In contrast to what they say about Las Vegas, what happens in one branch of the worldwide Anglican Communion rarely stays there. And no one knows this more than the former Episcopal bishop of Sin City, Katharine Jefferts Schori, who is now presiding bishop of the Episcopal Church.
Jefferts Schori wrapped up a whirlwind tour this summer of six Anglican provinces—all of them English-speaking —where she defended her church's acceptance of gay bishops and same-sex unions, as well as its commitment to maintaining ties with other provinces.
In June and July, Jefferts Schori traveled to Canada, Scotland, England, Australia, New Zealand and Wales, addressing synods, preaching at cathedrals, sitting on panels, talking with parishioners and meeting with powerful archbishops.
At almost every stop, the presiding bishop's message was subtle but clear: her church's embrace of gays and lesbians is grounded in the gospel, and the Anglican Communion has always allowed local autonomy in its provinces.
Jefferts Schori and her staff say the visits abroad were planned well before the controversy that followed the May 15 consecration of Bishop Mary Douglas Glasspool by the Los Angeles diocese, the second openly gay bishop in the 2.1-million-member Episcopal Church, the U.S. branch of Anglicanism.
Still, her timing could not have been more fortuitous. In the weeks before a top Anglican committee decided whether to punish the Episcopal Church for ignoring warnings not to consecrate Glasspool, Jefferts Schori visited the homelands—and sometimes home churches—of five of the committee's 13 members. (Jefferts Schori herself and another U.S. bishop hold seats on the panel, the Anglican Communion Standing Committee.)
On July 24, the panel firmly rejected a proposal to separate the Episcopal Church from the rest of the communion, calling the move premature and "unhelpful."
In a recent webcast, Jefferts Schori was asked if she was trying to shore up support from other provinces before the meeting. "That was certainly not the intent," she answered. "It may have been a by-product. We have partners all across the Anglican Communion. These visits had been set up some time ago, well before the timing of the standing committee meeting was known, basically as a way of building relationships between our respective provinces."
Neva Rae Fox, a spokesperson for the Episcopal Church, said Jefferts Schori was not available for further comment on her travels.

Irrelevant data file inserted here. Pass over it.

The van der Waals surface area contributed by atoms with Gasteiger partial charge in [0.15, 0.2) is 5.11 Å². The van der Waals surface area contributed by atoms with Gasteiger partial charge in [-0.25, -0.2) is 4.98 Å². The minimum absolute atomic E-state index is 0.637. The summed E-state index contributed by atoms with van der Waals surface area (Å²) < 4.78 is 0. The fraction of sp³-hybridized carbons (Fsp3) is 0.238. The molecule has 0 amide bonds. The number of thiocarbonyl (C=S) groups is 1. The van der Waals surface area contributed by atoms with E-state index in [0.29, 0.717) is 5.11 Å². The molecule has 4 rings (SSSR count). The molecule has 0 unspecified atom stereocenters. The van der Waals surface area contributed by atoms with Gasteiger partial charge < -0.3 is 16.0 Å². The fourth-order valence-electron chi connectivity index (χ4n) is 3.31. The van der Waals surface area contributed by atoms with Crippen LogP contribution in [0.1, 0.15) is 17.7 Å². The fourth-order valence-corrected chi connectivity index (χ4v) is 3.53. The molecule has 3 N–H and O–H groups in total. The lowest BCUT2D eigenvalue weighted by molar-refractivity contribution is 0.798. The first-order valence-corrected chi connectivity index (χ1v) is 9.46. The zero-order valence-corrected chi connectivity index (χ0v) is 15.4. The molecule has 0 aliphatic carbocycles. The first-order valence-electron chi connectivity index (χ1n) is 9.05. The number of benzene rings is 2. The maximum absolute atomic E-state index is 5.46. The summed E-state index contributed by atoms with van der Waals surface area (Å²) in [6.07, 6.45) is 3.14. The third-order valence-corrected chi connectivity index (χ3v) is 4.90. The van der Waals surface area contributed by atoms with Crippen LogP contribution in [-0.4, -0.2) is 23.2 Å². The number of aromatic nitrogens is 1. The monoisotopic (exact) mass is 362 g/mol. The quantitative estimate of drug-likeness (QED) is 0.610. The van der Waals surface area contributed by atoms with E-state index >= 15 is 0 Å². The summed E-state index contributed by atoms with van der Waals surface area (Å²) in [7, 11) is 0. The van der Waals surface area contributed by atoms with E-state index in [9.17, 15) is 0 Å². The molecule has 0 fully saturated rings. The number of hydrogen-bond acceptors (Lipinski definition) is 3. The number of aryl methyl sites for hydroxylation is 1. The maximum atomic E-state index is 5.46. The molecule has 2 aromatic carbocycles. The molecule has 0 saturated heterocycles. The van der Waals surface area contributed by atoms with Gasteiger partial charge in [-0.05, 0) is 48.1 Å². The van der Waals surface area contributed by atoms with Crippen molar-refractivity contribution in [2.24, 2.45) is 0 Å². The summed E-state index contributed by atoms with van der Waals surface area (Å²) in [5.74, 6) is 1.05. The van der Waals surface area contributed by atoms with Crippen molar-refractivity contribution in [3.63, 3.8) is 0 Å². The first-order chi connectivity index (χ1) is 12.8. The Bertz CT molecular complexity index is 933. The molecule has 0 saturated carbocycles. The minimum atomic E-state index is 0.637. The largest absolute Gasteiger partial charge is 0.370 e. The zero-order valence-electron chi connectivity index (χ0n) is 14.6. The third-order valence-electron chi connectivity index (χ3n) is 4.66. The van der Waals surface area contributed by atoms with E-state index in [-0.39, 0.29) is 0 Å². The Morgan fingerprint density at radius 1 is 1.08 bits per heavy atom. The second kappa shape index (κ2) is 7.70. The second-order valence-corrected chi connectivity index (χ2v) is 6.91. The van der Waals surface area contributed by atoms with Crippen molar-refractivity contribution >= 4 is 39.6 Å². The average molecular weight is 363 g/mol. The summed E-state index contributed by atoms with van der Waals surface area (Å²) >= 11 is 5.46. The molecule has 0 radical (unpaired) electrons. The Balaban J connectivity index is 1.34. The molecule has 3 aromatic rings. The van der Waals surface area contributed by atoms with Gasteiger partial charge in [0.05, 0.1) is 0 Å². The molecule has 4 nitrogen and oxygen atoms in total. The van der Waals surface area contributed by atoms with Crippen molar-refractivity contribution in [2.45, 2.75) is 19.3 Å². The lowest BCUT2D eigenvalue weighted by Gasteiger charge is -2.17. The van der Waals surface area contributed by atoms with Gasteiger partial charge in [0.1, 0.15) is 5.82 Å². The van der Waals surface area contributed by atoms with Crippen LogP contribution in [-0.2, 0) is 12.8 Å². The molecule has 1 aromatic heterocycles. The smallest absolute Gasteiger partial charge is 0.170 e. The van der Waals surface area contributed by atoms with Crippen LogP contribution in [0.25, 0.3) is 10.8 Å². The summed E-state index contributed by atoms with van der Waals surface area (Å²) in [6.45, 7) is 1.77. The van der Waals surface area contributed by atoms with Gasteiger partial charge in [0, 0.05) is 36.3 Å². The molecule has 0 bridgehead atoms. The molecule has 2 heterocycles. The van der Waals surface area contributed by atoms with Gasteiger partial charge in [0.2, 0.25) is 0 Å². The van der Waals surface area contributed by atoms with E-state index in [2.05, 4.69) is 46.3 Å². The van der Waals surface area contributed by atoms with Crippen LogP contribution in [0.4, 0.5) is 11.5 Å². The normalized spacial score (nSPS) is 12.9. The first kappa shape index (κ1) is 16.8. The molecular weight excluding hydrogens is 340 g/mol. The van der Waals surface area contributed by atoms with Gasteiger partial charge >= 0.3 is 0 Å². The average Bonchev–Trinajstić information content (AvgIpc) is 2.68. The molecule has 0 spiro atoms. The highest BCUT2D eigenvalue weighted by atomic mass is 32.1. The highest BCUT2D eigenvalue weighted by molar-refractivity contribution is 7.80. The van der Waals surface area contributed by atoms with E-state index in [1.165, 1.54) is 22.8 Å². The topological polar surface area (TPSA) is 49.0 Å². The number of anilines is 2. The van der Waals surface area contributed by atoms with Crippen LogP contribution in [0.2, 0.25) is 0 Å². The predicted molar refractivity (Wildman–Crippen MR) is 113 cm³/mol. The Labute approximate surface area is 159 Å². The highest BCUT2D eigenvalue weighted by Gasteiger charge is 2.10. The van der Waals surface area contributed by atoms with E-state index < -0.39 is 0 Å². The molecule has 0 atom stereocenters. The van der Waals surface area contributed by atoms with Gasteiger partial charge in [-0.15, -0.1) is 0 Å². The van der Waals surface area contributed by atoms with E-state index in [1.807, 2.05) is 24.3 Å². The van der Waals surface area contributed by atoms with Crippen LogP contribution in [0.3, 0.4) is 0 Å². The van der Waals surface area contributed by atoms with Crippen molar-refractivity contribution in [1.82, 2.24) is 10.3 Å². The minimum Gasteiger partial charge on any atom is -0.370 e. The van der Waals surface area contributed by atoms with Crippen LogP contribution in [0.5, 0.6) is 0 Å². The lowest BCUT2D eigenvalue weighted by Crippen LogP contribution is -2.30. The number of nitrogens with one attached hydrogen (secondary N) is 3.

The visits come in the wake of a war of words between Jefferts Schori and Rowan Williams, the archbishop of Canterbury and spiritual leader of the communion, about whether inter-Anglican conflicts over homosexuality should be settled by centralizing authority in the hands of a few powerful bishops and committees.
Jim Naughton, a progressive blogger at Episcopal Cafe, said Jefferts Schori's international diplomacy is necessary to counter conservatives who have labeled Episcopalians as heretics and want them ousted from the communion. "Something like this was long overdue," he said. "One thing people underestimate is the effect of a constant drumbeat of vilification on the morale of the church. The Episcopal Church has an organized opposition that would be very happy to replace it or destroy it. They put an image of the presiding bishop and the Episcopal Church out there, and if we do not engage with that, that's the image that takes hold."
But Kendall Harmon, a conservative theologian from South Carolina, criticized what he called a "charm offensive" by Jefferts Schori. "The clear implication of her message is that the American church is way out ahead, but fortunately it will wait for the rest of the communion to catch up," Harmon said.
While Jefferts Schori said she was "received very well," there were some diplomatic snafus. Archbishop Williams's office asked her not to wear her miter, a pointy hat that symbolizes her rank as a bishop, while preaching at London's Southwark Cathedral. The presiding bishop called the request "beyond bizarre." Also, at a panel in England, Archbishop Thabo Makgoba of Cape Town, South Africa, chided Episcopalians for acting "in ways that communicated a lack of care about the consequences of their actions."
In Sydney, the Anglican Church League, an evangelical group, said Jefferts Schori bears "a great deal of responsibility" for the "division and anguish" in the communion. "It is entirely inappropriate that she should be welcomed into any diocese in the Anglican Church of Australia," Mark Thompson, the league's president, said in a statement.
Anglicans in New Zealand kept her visit "low key," according to a local media report, and did not allow her to appear at a prominent cathedral. "Nobody makes any bones about the fact that she does represent tension," Lloyd Ashton, a spokesperson for the Anglican Church in New Zealand, told The Press, a local newspaper. "There is not going to be an endorsement of where the Episcopalian [sic] Church is going," Ashton said. —Daniel Burke, RNS